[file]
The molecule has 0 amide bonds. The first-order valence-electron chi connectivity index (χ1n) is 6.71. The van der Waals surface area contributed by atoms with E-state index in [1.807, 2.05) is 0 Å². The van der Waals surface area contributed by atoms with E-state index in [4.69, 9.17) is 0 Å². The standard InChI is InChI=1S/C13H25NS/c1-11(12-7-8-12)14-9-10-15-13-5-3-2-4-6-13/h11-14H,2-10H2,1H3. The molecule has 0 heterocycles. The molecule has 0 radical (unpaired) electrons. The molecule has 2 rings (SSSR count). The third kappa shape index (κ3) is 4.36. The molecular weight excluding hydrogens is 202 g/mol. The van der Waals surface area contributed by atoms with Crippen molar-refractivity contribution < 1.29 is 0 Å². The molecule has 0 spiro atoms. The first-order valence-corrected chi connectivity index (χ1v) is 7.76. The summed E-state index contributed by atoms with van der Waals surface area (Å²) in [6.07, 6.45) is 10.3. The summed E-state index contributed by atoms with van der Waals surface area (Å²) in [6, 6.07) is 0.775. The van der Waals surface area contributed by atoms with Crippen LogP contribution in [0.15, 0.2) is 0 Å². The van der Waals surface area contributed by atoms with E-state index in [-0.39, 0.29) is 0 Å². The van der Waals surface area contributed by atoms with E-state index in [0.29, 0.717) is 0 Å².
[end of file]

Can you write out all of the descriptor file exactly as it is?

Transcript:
The molecule has 0 amide bonds. The first-order valence-electron chi connectivity index (χ1n) is 6.71. The van der Waals surface area contributed by atoms with E-state index in [1.807, 2.05) is 0 Å². The van der Waals surface area contributed by atoms with E-state index in [4.69, 9.17) is 0 Å². The standard InChI is InChI=1S/C13H25NS/c1-11(12-7-8-12)14-9-10-15-13-5-3-2-4-6-13/h11-14H,2-10H2,1H3. The molecule has 0 heterocycles. The molecule has 0 radical (unpaired) electrons. The molecule has 2 rings (SSSR count). The third kappa shape index (κ3) is 4.36. The molecular weight excluding hydrogens is 202 g/mol. The van der Waals surface area contributed by atoms with Crippen molar-refractivity contribution < 1.29 is 0 Å². The molecule has 0 spiro atoms. The first-order valence-corrected chi connectivity index (χ1v) is 7.76. The summed E-state index contributed by atoms with van der Waals surface area (Å²) in [6.07, 6.45) is 10.3. The summed E-state index contributed by atoms with van der Waals surface area (Å²) in [6, 6.07) is 0.775. The van der Waals surface area contributed by atoms with Crippen LogP contribution in [0.15, 0.2) is 0 Å². The van der Waals surface area contributed by atoms with E-state index in [-0.39, 0.29) is 0 Å². The van der Waals surface area contributed by atoms with E-state index in [0.29, 0.717) is 0 Å².